The AI consortium must also develop tests and benchmarks that anticipate or closely follow advances in AI models. Thankfully, the consortium would not need to start from scratch. Organizations such as Lab42 already have designed novel and evolving benchmarks that measure skill development in AI models. For example, Lab42’s Abstraction and Reasoning Corpus benchmark—which provides an indication of progress made toward human-level AI—is understandable to AI stakeholders, evolving in response to public participation in benchmarking tasks and AI model development, and replicable by other entities. Ideally, the consortium would scale these efforts and share results with the public and potential regulators. By finding new ways to measure the capabilities of AI models as well as their societal benefits and risks, the consortium will likely have the data necessary to foster consensus about certain regulatory proposals and influence consumer behavior.

IIHS Lesson Two: Technical Expertise

IIHS recruits and retains experts capable of developing responsive and stringent tests based on design choices made by automakers and developments in driver and passenger norms. They have collectively produced reports on nearly every topic under the topic of automobile safety. (Notably, these experts benefit from institutional knowledge that has been accumulating and passed on since 1959.)

The AI consortium must also create a staff made up of leading experts. This poses a significant hurdle from an institutional capacity standpoint. Generally, regulatory innovation involves the same if not a higher level of expertise as traditional innovation because experts in the latter tend to focus on the intended consequences of their product whereas those in the former must strive to map out and continually assess all of the unintended consequences—an inquiry that requires fundamental knowledge of the technology as well as a substantial portion of creativity.

This dynamic is at play in AI research, development, and deployment. Though researchers at OpenAI and similar labs have expressed their intent to understand their models as thoroughly as possible, they have nevertheless released models without fully understanding how they work, how the public will use them, and what externalities the models will produce.

Right now, the experts most likely to shed light on the “unknown unknowns” of AI models have strong financial and practical incentives to join AI labs rather than something like the consortium. AI labs offer significant salaries and, by virtue of having state-of-the-art technology and significant resources, the chance for experts to use the skills and knowledge they worked so hard to attain. Note that a similar dynamic has hindered the federal government’s ability to meet its cybersecurity staffing needs. Accordingly, this issue must be at the forefront of kick-starting the consortium or any similar entity.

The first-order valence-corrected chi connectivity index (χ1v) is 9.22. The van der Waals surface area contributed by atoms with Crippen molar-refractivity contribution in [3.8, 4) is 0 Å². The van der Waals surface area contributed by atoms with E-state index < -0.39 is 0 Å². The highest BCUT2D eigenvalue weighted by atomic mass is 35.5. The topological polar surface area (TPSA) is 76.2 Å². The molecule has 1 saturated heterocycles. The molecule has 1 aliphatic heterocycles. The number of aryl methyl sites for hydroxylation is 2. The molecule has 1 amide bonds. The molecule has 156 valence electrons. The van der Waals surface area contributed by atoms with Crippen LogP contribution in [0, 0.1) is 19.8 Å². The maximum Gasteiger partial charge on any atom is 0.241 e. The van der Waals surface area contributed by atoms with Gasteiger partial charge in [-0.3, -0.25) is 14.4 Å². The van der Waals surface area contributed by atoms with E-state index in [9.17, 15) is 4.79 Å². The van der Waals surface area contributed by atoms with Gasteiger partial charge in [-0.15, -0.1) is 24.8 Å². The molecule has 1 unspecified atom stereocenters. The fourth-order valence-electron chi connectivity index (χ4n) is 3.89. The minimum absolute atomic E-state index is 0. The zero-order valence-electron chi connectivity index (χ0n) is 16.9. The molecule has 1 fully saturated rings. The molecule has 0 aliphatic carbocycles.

The consortium will have to learn from IIHS and other entities that have managed to lure talent away from “Right Side” innovators. The Federal Reserve, for instance, includes leading economists, in part, because it has developed a prestigious reputation. Such a reputation, of course, takes time to build, so the consortium may have to start by simply fighting money with money—in other words, relying on financial benefits to initially recruit the expertise required to staff its operations.

IIHS Lesson Three: Social License

Once the public has become accustomed to using AI technology—even in a way that threatens their short- and long-term well-being—they may balk at safety precautions that they perceive as inconvenient. In the mid-1990s, for instance, many members of the public came to doubt the efficacy of seat belts. Thanks, in part, to the media highlighting examples of seat belts causing rather than preventing injuries, a dominant narrative took hold that motivated automakers and regulators alike to consider walking back this safety feature.

IIHS helped reverse this trend by virtue of having earned a social license to push back on regulatory proposals and automaker plans. This license was the result of IIHS having financial independence and having earned the public’s trust through its proactive and visible defense of the public interest.

On financial independence, since three major insurance associations launched IIHS, the institute has received a steady, dependable, and sufficient flow of financial support from insurance associations in the U.S. and Canada; auto insurers also contribute to IIHS. On the public’s trust, the public had decades of experience seeing IIHS push back on regulatory proposals and “innovations” by automakers—and, in doing so, protecting their wallets and, more importantly, their lives. For example, when automakers advertised their 1972 models as safer than earlier models, IIHS tested those claims and revealed that 1972 models required more repair costs when subjected to the same tests as their predecessors. Likewise, in 1975, IIHS conducted tests that indicated a proposed weakening of bumper standards would destroy cost savings afforded by the existing standards. These and many other actions ensure that IIHS recommendations have empirical support as well as the support of the public (or, minimally, the support of communities dedicated to automobile safety).